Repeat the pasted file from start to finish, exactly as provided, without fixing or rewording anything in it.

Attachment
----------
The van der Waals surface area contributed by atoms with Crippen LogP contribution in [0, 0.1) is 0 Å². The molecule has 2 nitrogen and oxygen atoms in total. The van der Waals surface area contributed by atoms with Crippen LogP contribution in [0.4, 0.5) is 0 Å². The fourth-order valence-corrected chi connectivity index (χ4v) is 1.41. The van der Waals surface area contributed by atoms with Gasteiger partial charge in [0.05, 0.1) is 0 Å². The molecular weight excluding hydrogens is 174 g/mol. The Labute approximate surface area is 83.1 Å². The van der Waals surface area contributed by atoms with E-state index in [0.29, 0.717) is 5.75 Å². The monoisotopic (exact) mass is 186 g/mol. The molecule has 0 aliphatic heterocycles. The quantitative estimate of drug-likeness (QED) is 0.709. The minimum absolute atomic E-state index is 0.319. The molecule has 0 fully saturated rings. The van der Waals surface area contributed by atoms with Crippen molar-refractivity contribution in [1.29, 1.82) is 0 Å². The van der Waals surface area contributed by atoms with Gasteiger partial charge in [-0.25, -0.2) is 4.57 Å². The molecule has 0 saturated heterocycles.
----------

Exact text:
The van der Waals surface area contributed by atoms with Crippen LogP contribution in [0, 0.1) is 0 Å². The molecule has 2 nitrogen and oxygen atoms in total. The van der Waals surface area contributed by atoms with Crippen LogP contribution in [0.4, 0.5) is 0 Å². The fourth-order valence-corrected chi connectivity index (χ4v) is 1.41. The van der Waals surface area contributed by atoms with Gasteiger partial charge in [0.05, 0.1) is 0 Å². The molecular weight excluding hydrogens is 174 g/mol. The Labute approximate surface area is 83.1 Å². The van der Waals surface area contributed by atoms with E-state index in [0.29, 0.717) is 5.75 Å². The monoisotopic (exact) mass is 186 g/mol. The molecule has 0 aliphatic heterocycles. The quantitative estimate of drug-likeness (QED) is 0.709. The minimum absolute atomic E-state index is 0.319. The molecule has 0 fully saturated rings. The van der Waals surface area contributed by atoms with Crippen molar-refractivity contribution in [1.29, 1.82) is 0 Å². The van der Waals surface area contributed by atoms with Gasteiger partial charge in [-0.25, -0.2) is 4.57 Å². The molecule has 0 saturated heterocycles.